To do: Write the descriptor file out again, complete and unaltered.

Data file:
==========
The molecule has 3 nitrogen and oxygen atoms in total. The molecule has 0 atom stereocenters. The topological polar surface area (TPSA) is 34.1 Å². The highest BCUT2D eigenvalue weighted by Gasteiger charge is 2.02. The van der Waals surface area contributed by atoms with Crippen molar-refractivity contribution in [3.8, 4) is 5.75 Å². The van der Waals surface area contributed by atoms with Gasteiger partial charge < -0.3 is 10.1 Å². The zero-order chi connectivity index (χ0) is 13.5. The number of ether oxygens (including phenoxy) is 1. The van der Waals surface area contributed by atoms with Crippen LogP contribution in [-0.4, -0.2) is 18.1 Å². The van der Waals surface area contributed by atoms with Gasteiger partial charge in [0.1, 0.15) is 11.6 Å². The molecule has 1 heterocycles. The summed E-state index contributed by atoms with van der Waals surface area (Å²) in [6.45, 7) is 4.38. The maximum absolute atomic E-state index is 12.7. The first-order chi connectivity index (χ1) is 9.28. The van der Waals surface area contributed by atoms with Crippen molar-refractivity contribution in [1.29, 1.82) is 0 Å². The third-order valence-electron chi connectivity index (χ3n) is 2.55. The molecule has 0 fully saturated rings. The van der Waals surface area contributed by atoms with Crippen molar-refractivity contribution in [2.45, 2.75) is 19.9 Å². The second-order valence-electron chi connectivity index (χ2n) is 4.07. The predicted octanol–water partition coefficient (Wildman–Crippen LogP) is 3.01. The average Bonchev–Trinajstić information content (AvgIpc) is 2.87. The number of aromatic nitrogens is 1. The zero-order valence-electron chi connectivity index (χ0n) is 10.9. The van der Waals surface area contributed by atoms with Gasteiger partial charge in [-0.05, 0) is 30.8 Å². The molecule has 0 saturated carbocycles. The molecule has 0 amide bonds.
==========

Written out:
The molecule has 3 nitrogen and oxygen atoms in total. The molecule has 0 atom stereocenters. The topological polar surface area (TPSA) is 34.1 Å². The highest BCUT2D eigenvalue weighted by Gasteiger charge is 2.02. The van der Waals surface area contributed by atoms with Crippen molar-refractivity contribution in [3.8, 4) is 5.75 Å². The van der Waals surface area contributed by atoms with Gasteiger partial charge < -0.3 is 10.1 Å². The zero-order chi connectivity index (χ0) is 13.5. The number of ether oxygens (including phenoxy) is 1. The van der Waals surface area contributed by atoms with Crippen LogP contribution in [-0.4, -0.2) is 18.1 Å². The van der Waals surface area contributed by atoms with Gasteiger partial charge in [0.1, 0.15) is 11.6 Å². The molecule has 1 heterocycles. The summed E-state index contributed by atoms with van der Waals surface area (Å²) in [6.45, 7) is 4.38. The maximum absolute atomic E-state index is 12.7. The first-order chi connectivity index (χ1) is 9.28. The van der Waals surface area contributed by atoms with Crippen molar-refractivity contribution in [1.29, 1.82) is 0 Å². The third-order valence-electron chi connectivity index (χ3n) is 2.55. The molecule has 0 fully saturated rings. The van der Waals surface area contributed by atoms with Crippen molar-refractivity contribution in [2.45, 2.75) is 19.9 Å². The second-order valence-electron chi connectivity index (χ2n) is 4.07. The predicted octanol–water partition coefficient (Wildman–Crippen LogP) is 3.01. The average Bonchev–Trinajstić information content (AvgIpc) is 2.87. The number of aromatic nitrogens is 1. The zero-order valence-electron chi connectivity index (χ0n) is 10.9. The van der Waals surface area contributed by atoms with Gasteiger partial charge in [-0.05, 0) is 30.8 Å². The molecule has 0 saturated carbocycles. The molecule has 0 amide bonds.